Results: All 3 groups showed statistically significantly greater demineralization than the control group. The 3 experimental groups differed from each other in half of the parameters calculated. Teeth in the polycarboxylate group developed the most white spot lesions.

Conclusions: With the highest rate of white spot lesion formation, polycarboxylate cements should not be used for full-coverage bonded acrylic splint expanders. Compomers may be preferred over glass ionomer cements, based on the findings of this study.
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http://dx.doi.org/10.1016/j.ajodo.2016.05.014DOI Listing
December 2016

Multidisciplinary Treatment of Severe Upper Incisor Root Resorption Secondary to Transposed Canine.

J Esthet Restor Dent 2017 02 5;29(1):5-12. Epub 2016 Aug 5.

Prosthodontist, Department of Restorative Dentistry, Faculty of Dentistry, Erciyes University, Kayseri, Turkey.

Objective: Tooth transposition is a rare dental anomaly that could lead to undesirable side effects on other teeth. This case report aims to describe the multidisciplinary treatment of a patient with a severely resorbed permanent maxillary central incisor due to transposition with the permanent canine.

Clinical Considerations: A girl aged 13 years and 7 months with a chief complaint of a pink spot on her maxillary left incisor with a slightly erupted tooth above it was referred to our clinic. Her left maxillary canine was transposed to her left central incisor site. The left canine was impacted and had caused severe resorption of the left central incisor root. Her maxillary left canine was substituted for the central incisor after the compulsory extraction of her left central incisor. The canine was prosthetically restored after orthodontic treatment. The results were stable 1 year after treatment had been completed.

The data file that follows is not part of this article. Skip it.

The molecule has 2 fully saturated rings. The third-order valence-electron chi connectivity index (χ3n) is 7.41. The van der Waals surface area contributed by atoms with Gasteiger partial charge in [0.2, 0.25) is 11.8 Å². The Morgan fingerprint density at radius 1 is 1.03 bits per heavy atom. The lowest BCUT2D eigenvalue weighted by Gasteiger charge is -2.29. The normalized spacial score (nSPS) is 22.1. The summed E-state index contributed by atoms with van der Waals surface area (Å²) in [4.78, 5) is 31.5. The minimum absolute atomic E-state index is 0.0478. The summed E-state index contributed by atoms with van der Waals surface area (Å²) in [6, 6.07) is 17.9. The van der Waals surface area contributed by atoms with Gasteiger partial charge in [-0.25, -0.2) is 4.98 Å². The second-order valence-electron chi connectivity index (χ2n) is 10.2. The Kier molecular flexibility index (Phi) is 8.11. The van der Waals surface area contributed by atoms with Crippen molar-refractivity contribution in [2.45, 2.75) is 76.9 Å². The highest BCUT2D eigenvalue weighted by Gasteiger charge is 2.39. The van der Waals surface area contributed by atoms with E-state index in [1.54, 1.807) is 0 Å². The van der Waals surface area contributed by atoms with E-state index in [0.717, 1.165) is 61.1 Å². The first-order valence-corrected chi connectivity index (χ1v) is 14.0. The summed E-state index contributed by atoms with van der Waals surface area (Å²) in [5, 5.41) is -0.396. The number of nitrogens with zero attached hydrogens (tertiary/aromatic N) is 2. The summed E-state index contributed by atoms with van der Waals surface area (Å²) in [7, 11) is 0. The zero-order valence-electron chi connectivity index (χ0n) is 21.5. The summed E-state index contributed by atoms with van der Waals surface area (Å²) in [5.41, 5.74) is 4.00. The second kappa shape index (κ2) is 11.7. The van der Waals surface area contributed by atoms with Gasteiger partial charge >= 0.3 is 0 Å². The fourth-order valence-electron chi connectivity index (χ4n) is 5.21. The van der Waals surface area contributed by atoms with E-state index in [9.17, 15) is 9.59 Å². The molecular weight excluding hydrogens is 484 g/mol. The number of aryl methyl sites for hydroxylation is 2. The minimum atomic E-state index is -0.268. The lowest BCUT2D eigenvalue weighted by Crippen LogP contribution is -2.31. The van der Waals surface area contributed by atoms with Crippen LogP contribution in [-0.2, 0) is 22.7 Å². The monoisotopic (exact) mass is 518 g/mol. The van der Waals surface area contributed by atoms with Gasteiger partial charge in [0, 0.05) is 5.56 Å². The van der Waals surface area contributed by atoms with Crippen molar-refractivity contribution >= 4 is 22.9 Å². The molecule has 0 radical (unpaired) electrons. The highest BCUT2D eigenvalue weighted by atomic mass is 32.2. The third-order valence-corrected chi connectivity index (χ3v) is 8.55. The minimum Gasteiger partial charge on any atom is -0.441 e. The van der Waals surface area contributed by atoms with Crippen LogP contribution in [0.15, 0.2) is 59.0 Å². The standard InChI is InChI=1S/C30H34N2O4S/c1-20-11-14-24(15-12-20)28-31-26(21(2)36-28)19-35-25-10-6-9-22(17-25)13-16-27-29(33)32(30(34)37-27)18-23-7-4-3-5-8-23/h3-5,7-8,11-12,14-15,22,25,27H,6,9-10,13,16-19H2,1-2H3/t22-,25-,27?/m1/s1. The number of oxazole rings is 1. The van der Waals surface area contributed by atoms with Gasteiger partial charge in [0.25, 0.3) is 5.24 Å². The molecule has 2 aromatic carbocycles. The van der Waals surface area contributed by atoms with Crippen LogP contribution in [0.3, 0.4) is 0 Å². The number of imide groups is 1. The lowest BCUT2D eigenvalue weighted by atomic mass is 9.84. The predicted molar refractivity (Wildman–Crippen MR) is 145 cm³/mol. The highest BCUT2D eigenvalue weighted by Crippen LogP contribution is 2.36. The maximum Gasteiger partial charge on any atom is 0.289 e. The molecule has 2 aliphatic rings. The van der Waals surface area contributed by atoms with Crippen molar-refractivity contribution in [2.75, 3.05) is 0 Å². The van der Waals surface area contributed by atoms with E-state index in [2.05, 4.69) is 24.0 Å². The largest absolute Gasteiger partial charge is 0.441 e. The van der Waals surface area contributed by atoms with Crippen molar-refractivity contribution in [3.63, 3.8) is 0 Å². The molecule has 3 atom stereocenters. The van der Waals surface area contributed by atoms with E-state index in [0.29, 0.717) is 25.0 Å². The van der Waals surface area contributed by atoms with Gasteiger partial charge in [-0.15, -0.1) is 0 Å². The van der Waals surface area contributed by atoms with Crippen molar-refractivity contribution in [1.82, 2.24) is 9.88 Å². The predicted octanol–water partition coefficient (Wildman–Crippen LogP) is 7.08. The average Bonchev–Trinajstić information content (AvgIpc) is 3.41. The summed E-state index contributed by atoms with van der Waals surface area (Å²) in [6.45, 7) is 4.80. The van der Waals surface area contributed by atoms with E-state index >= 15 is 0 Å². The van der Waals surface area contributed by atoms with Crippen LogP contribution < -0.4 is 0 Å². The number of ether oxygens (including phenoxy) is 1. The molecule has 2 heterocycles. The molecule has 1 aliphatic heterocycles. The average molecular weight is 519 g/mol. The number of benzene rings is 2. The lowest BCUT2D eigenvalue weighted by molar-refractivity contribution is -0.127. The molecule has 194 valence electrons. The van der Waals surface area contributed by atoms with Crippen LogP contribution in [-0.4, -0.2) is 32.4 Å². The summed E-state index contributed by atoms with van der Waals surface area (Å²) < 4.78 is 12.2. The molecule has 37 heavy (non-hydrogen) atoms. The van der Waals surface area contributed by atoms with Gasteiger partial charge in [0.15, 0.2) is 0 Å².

Conclusions: Orthodontic treatment in coordination with other dental specialties like prosthodontics, periodontology and oral and maxillofacial surgery can provide functional and esthetic outcome in cases of severely transposed canines.

Clinical Significance: This is a rare case of transposition that shows the significant root resorption on the maxillary central incisor due to the ectopic eruption of the canine. Canine substitution for the central incisor was chosen as a treatment plan instead of placing an implant. An esthetic smile and a functional occlusion were established at the end of the treatment. (J Esthet Restor Dent 29:5-12, 2017).
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http://dx.doi.org/10.1111/jerd.12237DOI Listing
February 2017

White spot lesion formation after treatment with full-coverage rapid maxillary expanders.

Am J Orthod Dentofacial Orthop 2016 Mar;149(3):331-8

Orthodontist, Osmanli Dental Center, Republic of Turkey Ministry of Health, Ankara, Turkey.

Introduction: The aim of this study was to evaluate whether treatment with full-coverage bonded acrylic splint expanders causes formation of white spot lesions using quantitative light-induced fluorescence.